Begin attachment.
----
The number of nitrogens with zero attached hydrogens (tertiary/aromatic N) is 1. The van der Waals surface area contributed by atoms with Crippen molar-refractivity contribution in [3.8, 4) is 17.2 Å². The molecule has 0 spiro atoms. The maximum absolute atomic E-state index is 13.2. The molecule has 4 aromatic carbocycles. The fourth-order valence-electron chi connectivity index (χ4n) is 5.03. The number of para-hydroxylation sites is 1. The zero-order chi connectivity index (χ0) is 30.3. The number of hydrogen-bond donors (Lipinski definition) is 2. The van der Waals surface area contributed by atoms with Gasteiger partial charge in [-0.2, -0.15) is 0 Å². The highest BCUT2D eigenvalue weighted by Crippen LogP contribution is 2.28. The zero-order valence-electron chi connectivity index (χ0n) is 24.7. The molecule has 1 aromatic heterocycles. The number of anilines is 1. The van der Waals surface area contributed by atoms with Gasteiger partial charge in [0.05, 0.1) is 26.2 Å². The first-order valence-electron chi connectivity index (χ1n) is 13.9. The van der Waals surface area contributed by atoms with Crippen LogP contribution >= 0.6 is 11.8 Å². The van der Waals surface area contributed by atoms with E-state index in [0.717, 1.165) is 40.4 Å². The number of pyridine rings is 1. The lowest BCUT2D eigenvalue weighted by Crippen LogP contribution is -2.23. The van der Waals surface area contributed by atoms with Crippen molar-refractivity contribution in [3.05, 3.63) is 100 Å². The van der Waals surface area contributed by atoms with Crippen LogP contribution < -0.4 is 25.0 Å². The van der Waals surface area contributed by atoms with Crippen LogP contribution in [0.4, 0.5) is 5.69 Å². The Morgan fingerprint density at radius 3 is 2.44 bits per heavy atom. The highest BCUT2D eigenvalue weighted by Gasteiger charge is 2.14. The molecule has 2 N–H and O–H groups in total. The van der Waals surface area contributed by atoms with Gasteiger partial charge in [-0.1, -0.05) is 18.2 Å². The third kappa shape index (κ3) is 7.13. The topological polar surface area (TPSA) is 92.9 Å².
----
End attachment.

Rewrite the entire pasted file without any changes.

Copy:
The number of nitrogens with zero attached hydrogens (tertiary/aromatic N) is 1. The van der Waals surface area contributed by atoms with Crippen molar-refractivity contribution in [3.8, 4) is 17.2 Å². The molecule has 0 spiro atoms. The maximum absolute atomic E-state index is 13.2. The molecule has 4 aromatic carbocycles. The fourth-order valence-electron chi connectivity index (χ4n) is 5.03. The number of para-hydroxylation sites is 1. The zero-order chi connectivity index (χ0) is 30.3. The number of hydrogen-bond donors (Lipinski definition) is 2. The van der Waals surface area contributed by atoms with Gasteiger partial charge in [-0.2, -0.15) is 0 Å². The highest BCUT2D eigenvalue weighted by Crippen LogP contribution is 2.28. The zero-order valence-electron chi connectivity index (χ0n) is 24.7. The molecule has 1 aromatic heterocycles. The number of anilines is 1. The van der Waals surface area contributed by atoms with Gasteiger partial charge in [0.05, 0.1) is 26.2 Å². The first-order valence-electron chi connectivity index (χ1n) is 13.9. The van der Waals surface area contributed by atoms with Crippen LogP contribution >= 0.6 is 11.8 Å². The van der Waals surface area contributed by atoms with E-state index in [0.717, 1.165) is 40.4 Å². The number of pyridine rings is 1. The lowest BCUT2D eigenvalue weighted by Crippen LogP contribution is -2.23. The van der Waals surface area contributed by atoms with Crippen molar-refractivity contribution in [3.05, 3.63) is 100 Å². The van der Waals surface area contributed by atoms with Crippen LogP contribution < -0.4 is 25.0 Å². The van der Waals surface area contributed by atoms with Crippen LogP contribution in [0.4, 0.5) is 5.69 Å². The Morgan fingerprint density at radius 3 is 2.44 bits per heavy atom. The highest BCUT2D eigenvalue weighted by Gasteiger charge is 2.14. The molecule has 2 N–H and O–H groups in total. The van der Waals surface area contributed by atoms with Gasteiger partial charge in [-0.1, -0.05) is 18.2 Å². The third kappa shape index (κ3) is 7.13. The topological polar surface area (TPSA) is 92.9 Å².